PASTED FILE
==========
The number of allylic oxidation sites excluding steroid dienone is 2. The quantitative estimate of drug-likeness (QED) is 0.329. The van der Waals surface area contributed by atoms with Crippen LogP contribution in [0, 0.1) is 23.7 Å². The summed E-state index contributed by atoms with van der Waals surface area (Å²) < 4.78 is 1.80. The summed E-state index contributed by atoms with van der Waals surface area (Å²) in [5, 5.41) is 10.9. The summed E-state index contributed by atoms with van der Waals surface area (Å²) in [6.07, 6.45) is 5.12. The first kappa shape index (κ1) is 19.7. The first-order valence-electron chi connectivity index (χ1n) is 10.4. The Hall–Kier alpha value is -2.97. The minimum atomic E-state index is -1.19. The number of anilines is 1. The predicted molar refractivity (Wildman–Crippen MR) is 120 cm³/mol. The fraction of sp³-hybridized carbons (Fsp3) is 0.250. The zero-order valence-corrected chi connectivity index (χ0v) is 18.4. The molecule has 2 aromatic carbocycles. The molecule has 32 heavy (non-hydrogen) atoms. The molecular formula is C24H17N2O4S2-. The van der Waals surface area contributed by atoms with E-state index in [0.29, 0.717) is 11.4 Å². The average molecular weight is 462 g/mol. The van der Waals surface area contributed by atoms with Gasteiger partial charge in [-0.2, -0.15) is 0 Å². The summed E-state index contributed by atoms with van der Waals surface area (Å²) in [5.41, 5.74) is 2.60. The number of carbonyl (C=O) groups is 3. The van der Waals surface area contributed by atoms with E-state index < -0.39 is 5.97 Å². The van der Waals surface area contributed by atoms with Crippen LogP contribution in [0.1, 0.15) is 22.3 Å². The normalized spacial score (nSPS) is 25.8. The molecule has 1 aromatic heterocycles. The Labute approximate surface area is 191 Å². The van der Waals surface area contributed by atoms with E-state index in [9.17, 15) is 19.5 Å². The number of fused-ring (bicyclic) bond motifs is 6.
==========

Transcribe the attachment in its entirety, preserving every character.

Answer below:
The number of allylic oxidation sites excluding steroid dienone is 2. The quantitative estimate of drug-likeness (QED) is 0.329. The van der Waals surface area contributed by atoms with Crippen LogP contribution in [0, 0.1) is 23.7 Å². The summed E-state index contributed by atoms with van der Waals surface area (Å²) < 4.78 is 1.80. The summed E-state index contributed by atoms with van der Waals surface area (Å²) in [5, 5.41) is 10.9. The summed E-state index contributed by atoms with van der Waals surface area (Å²) in [6.07, 6.45) is 5.12. The first kappa shape index (κ1) is 19.7. The first-order valence-electron chi connectivity index (χ1n) is 10.4. The Hall–Kier alpha value is -2.97. The minimum atomic E-state index is -1.19. The number of anilines is 1. The predicted molar refractivity (Wildman–Crippen MR) is 120 cm³/mol. The fraction of sp³-hybridized carbons (Fsp3) is 0.250. The zero-order valence-corrected chi connectivity index (χ0v) is 18.4. The molecule has 2 aromatic carbocycles. The molecule has 32 heavy (non-hydrogen) atoms. The molecular formula is C24H17N2O4S2-. The van der Waals surface area contributed by atoms with E-state index in [0.29, 0.717) is 11.4 Å². The average molecular weight is 462 g/mol. The van der Waals surface area contributed by atoms with Gasteiger partial charge in [-0.2, -0.15) is 0 Å². The summed E-state index contributed by atoms with van der Waals surface area (Å²) in [5.41, 5.74) is 2.60. The number of carbonyl (C=O) groups is 3. The van der Waals surface area contributed by atoms with E-state index < -0.39 is 5.97 Å². The van der Waals surface area contributed by atoms with Crippen LogP contribution in [0.1, 0.15) is 22.3 Å². The normalized spacial score (nSPS) is 25.8. The molecule has 1 aromatic heterocycles. The Labute approximate surface area is 191 Å². The van der Waals surface area contributed by atoms with E-state index in [9.17, 15) is 19.5 Å². The number of fused-ring (bicyclic) bond motifs is 6.